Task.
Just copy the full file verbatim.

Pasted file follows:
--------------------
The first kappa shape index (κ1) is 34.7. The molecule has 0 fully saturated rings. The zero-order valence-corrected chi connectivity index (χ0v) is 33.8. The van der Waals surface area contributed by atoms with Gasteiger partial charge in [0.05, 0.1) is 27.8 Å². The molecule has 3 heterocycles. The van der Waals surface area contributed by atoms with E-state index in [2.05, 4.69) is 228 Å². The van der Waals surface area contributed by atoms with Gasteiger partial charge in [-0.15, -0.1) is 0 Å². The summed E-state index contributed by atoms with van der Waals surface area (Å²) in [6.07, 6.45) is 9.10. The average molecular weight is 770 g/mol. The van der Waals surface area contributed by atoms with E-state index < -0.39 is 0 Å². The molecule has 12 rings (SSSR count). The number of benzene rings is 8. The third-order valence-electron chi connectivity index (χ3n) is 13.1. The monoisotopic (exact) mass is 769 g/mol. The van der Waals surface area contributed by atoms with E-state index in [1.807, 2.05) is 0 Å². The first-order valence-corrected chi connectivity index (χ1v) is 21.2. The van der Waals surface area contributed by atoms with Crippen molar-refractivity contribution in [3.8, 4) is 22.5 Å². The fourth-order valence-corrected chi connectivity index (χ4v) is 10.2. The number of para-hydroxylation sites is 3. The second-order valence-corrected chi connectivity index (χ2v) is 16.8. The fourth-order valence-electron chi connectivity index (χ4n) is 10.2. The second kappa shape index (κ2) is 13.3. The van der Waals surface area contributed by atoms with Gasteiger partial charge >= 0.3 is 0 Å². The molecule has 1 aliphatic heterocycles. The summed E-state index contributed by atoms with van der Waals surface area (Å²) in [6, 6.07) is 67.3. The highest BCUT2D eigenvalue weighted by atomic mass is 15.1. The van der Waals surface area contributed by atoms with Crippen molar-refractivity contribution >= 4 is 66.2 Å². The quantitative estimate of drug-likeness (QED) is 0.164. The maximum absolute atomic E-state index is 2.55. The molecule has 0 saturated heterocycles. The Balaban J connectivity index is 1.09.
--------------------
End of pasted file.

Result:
The first kappa shape index (κ1) is 34.7. The molecule has 0 fully saturated rings. The zero-order valence-corrected chi connectivity index (χ0v) is 33.8. The van der Waals surface area contributed by atoms with Gasteiger partial charge in [0.05, 0.1) is 27.8 Å². The molecule has 3 heterocycles. The van der Waals surface area contributed by atoms with E-state index in [2.05, 4.69) is 228 Å². The van der Waals surface area contributed by atoms with Gasteiger partial charge in [-0.15, -0.1) is 0 Å². The summed E-state index contributed by atoms with van der Waals surface area (Å²) in [6.07, 6.45) is 9.10. The average molecular weight is 770 g/mol. The van der Waals surface area contributed by atoms with E-state index < -0.39 is 0 Å². The molecule has 12 rings (SSSR count). The number of benzene rings is 8. The third-order valence-electron chi connectivity index (χ3n) is 13.1. The monoisotopic (exact) mass is 769 g/mol. The van der Waals surface area contributed by atoms with E-state index in [1.807, 2.05) is 0 Å². The first-order valence-corrected chi connectivity index (χ1v) is 21.2. The van der Waals surface area contributed by atoms with Crippen molar-refractivity contribution in [3.8, 4) is 22.5 Å². The fourth-order valence-corrected chi connectivity index (χ4v) is 10.2. The number of para-hydroxylation sites is 3. The second-order valence-corrected chi connectivity index (χ2v) is 16.8. The fourth-order valence-electron chi connectivity index (χ4n) is 10.2. The second kappa shape index (κ2) is 13.3. The van der Waals surface area contributed by atoms with Gasteiger partial charge >= 0.3 is 0 Å². The molecule has 1 aliphatic heterocycles. The summed E-state index contributed by atoms with van der Waals surface area (Å²) in [6, 6.07) is 67.3. The highest BCUT2D eigenvalue weighted by atomic mass is 15.1. The van der Waals surface area contributed by atoms with Crippen molar-refractivity contribution >= 4 is 66.2 Å². The quantitative estimate of drug-likeness (QED) is 0.164. The maximum absolute atomic E-state index is 2.55. The molecule has 0 saturated heterocycles. The Balaban J connectivity index is 1.09.